Teague and his Home Guard roaring around like a band of marauders. Setting their own laws as suits them, and them nothing but trash looking for a way to stay out of the army.
As Inman walked, he thought of a spell Swimmer had taught him, one of particular potency. It was called To Destroy Life, and the words of it formed themselves over and over in his mind. Swimmer had said that it only worked in Cherokee, not in English, and that there was no consequence in teaching it to Inman. But Inman thought all words had some issue, so he walked and said the spell, aiming it out against the world at large, all his enemies. He repeated it over and over to himself as some people, in fear or hope, will say a single prayer endlessly until it burns itself in their thoughts so that they can work or even carry on a conversation with it still running unimpeded…
Looking back on her life so far, she listed as achievements the fact that by the age of ten, she knew all features of the mountains for twenty-five miles in any direction as intimately as a gardener would his bean rows. And that later, when yet barely a woman, she had whipped men single-handed in encounters she did not wish to detail.
—Listen to me, Laura, he said. That preacher does not speak for God. No man does. Go back to sleep and wake up in the morning with me just a strong dream urging you to put him behind you. He means you no good. Set your mind on it.
Inman had dealt with gypsies before and thought them possessed of a fine honesty in their predatory relationship to the rest of mankind, their bald admission of constantly seeking an opening. But they were benign-seeming in this quiet bend of the river. It was no concern of theirs how the war concluded. Whichever side won, people would still need horses. The contest was no more to them than a temporary hindrance to business.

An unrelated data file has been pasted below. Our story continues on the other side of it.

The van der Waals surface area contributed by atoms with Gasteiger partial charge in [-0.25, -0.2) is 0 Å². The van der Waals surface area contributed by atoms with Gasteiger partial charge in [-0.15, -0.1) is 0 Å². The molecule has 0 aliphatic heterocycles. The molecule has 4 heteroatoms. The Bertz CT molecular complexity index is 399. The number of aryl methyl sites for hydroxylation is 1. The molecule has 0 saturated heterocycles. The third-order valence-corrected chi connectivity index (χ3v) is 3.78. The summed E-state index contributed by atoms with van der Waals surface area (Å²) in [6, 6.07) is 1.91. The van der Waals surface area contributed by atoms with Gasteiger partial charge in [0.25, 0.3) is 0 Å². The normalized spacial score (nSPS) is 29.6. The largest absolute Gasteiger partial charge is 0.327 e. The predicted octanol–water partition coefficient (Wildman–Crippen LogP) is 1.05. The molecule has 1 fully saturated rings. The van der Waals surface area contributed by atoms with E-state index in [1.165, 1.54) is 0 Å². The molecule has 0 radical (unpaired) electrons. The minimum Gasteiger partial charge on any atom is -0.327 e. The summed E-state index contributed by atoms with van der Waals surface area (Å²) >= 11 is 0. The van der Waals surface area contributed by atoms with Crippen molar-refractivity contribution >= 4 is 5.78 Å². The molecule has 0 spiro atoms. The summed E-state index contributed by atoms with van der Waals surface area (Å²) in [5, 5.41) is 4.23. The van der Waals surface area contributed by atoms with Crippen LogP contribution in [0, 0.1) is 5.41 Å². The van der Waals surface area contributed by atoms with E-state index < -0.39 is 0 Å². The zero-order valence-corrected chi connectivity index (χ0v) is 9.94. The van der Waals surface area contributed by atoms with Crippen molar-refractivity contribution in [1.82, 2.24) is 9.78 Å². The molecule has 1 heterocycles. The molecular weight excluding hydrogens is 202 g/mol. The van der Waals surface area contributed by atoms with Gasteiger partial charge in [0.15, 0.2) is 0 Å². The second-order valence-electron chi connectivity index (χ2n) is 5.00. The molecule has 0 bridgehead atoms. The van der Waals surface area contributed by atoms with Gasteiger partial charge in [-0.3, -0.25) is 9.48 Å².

And, as with most things, Monroe had an explanation. He said that in their hearts people feel that long ago God was everywhere all the time; the sense of loneliness is what fills the vacuum when He pulls back one degree more remote.
Junior raised up his face and looked at him but seemed not to recognize him. Inman stepped to Junior and struck him across the ear with the barrel of the LeMat's and then clubbed at him with the butt until he lay flat on his back. There was no movement out of him but for the bright flow of blood which ran from his nose and cuts to his head and the corners of his eyes.
—What is it you do in those books? Inman said.
—I make a record, the woman said. Draw pictures and write.
—Everything. The goats. Plants. Weather. I keep track of what everything's up to. It can take up all your time just marking down what happens. Miss a day and you get behind and might never catch back up.
—How did you learn to write and read and draw? Inman asked.
—Same way you did. Somebody taught me.
—If I was to ask you to do something, would you do it?
Inman considered that he should frame an answer here on the order of Maybe, or If I can, or some like provisional phrase.
What he said was, Yes.
—If I was to ask you to come over here and lay in bed with me but not do a thing else, could you do it?
Inman looked at her there and wondered what she saw looking back. Some dread shape filling the clothes of her husband?
He would come walking up the road into Black Cove, and he would be weary looking. What he had been through would show in his face and in his frame, but only so much as to suggest heroism. He would be bathed and in a clean suit. Ada would step out the door onto the porch without knowing he was coming, just going about her doings. She would be dressed in her fine clothes. She would see him and know him in every feature. She would run to him, lifting her skirts above her ankle boots as she came down the steps.
Ada had tried to love all the year equally, with no discrimination against the greyness of winter, its smell of rotted leaves underfoot, the stillness in the woods and fields. Nevertheless, she could not get over loving autumn best, and she could not entirely overcome the sentimentality of finding poignancy in the fill of leaves, of seeing it as the conclusion to the year and therefore metaphoric, though she knew the seasons came around and around and had neither inauguration nor epilogue.